While it is terrible security, it is also a trivial vulnerability. It allows a third party who is actively packet-sniffing (not hard, but not universal either) to steal your credentials to access CNN's 'posts from nobodies' page. It's about as severe a risk as someone writing a letter to the newspaper using your name and return address on the envelope.

Re:No excuse (0)

Anonymous Coward | about 4 months ago | (#47516643)

of course unless they use that username and password elsewhere. Or if they're being somewhat malicious, they know the individual and know what some other account names are. Now if people were intelligent and didn't use the same password across important sites so their CNN password wasn't their bank password, no problem, but yeah....

Re:No excuse (1)

antdude (79039) | about 4 months ago | (#47518069)

Because they care not? :(

"malicious actors" (1)

BenSchuarmer (922752) | about 4 months ago | (#47515739)

like Mark Wahlberg?

Incompetent developers? (3, Insightful)

QuietLagoon (813062) | about 4 months ago | (#47515787)

Did CNN hire the most incompetent developers in the world to write this app?

.
Instead of talking about "malicious actors", the article should be talking about malicious developers.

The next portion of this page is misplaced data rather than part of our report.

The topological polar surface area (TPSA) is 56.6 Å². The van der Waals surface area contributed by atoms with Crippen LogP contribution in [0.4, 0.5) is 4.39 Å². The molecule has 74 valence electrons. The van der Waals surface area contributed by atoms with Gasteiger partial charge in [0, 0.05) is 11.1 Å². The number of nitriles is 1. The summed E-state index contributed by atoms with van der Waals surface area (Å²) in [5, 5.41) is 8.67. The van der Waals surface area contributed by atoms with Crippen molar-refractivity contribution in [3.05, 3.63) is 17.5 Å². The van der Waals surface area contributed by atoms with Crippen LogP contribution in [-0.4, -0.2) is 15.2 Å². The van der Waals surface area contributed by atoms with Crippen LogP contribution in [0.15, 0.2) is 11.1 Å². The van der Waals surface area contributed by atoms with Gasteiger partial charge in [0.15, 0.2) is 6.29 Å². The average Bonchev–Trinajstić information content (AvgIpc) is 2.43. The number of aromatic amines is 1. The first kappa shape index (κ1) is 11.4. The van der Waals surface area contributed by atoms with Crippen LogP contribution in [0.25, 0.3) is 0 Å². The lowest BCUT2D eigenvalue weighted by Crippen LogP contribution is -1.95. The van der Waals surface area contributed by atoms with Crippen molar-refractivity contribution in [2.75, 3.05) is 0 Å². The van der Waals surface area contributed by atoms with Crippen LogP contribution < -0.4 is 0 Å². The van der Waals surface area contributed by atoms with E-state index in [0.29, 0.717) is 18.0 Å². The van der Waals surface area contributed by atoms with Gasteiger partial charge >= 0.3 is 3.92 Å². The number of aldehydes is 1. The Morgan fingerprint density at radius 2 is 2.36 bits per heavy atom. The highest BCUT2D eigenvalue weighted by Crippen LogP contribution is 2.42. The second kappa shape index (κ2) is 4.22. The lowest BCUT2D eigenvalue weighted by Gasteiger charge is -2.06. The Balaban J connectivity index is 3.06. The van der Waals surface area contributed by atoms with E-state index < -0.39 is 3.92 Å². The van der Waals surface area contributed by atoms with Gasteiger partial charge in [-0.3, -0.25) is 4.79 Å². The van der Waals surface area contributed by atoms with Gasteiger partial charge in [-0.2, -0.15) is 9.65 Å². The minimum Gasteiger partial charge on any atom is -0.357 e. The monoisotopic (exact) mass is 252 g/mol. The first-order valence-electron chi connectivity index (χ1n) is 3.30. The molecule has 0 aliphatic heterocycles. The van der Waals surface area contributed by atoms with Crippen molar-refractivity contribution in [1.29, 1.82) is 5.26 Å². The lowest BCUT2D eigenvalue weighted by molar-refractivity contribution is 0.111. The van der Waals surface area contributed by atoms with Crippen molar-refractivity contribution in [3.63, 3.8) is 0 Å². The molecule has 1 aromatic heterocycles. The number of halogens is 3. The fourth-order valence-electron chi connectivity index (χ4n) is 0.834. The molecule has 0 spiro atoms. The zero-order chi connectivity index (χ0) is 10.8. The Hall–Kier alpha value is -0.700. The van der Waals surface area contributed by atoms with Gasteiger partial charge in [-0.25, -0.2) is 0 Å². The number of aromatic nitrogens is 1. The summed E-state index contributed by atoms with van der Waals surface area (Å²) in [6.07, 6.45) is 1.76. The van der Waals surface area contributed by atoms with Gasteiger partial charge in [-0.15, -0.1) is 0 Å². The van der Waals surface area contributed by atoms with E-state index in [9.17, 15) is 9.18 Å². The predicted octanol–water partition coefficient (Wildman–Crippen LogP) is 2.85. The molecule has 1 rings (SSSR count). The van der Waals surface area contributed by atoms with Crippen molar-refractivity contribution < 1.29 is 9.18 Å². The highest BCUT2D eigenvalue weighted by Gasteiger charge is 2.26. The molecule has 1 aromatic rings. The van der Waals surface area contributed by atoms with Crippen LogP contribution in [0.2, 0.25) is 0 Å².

Re:Incompetent developers? (0)

Anonymous Coward | about 4 months ago | (#47515845)

Did CNN hire the most incompetent developers in the world to write this app?.

No, they just asked iCoders to submit any apps they'd written and then posted them on the website.

Re:Incompetent developers? (2)

gstoddart (321705) | about 4 months ago | (#47516017)

Instead of talking about "malicious actors", the article should be talking about malicious developers.

Or, and I think this is more likely ... malicious management who is more interested in getting something out the door than giving a damn about how much it sucks.

Find me a developer who has never been told to "just do it" and put some garbage out, and I'll show you a lucky (wo)man.

From what I've seen, this is caused by the people who make the decisions deciding they don't want to wait, or spend the time implementing security.

Re:Incompetent developers? (0)

Anonymous Coward | about 4 months ago | (#47516119)

Irony here is all the reporting they've done about computers, technology, and security, especially passwords. In response to all that parroting about 'safety' of your information online, they seem to show what truly matters. Corporate incompetence.

Re:Incompetent developers? (0)

Anonymous Coward | about 4 months ago | (#47516551)

Corporate incompetence. did you expect anything else from the Crappy News Network?

Re:Incompetent developers? (0)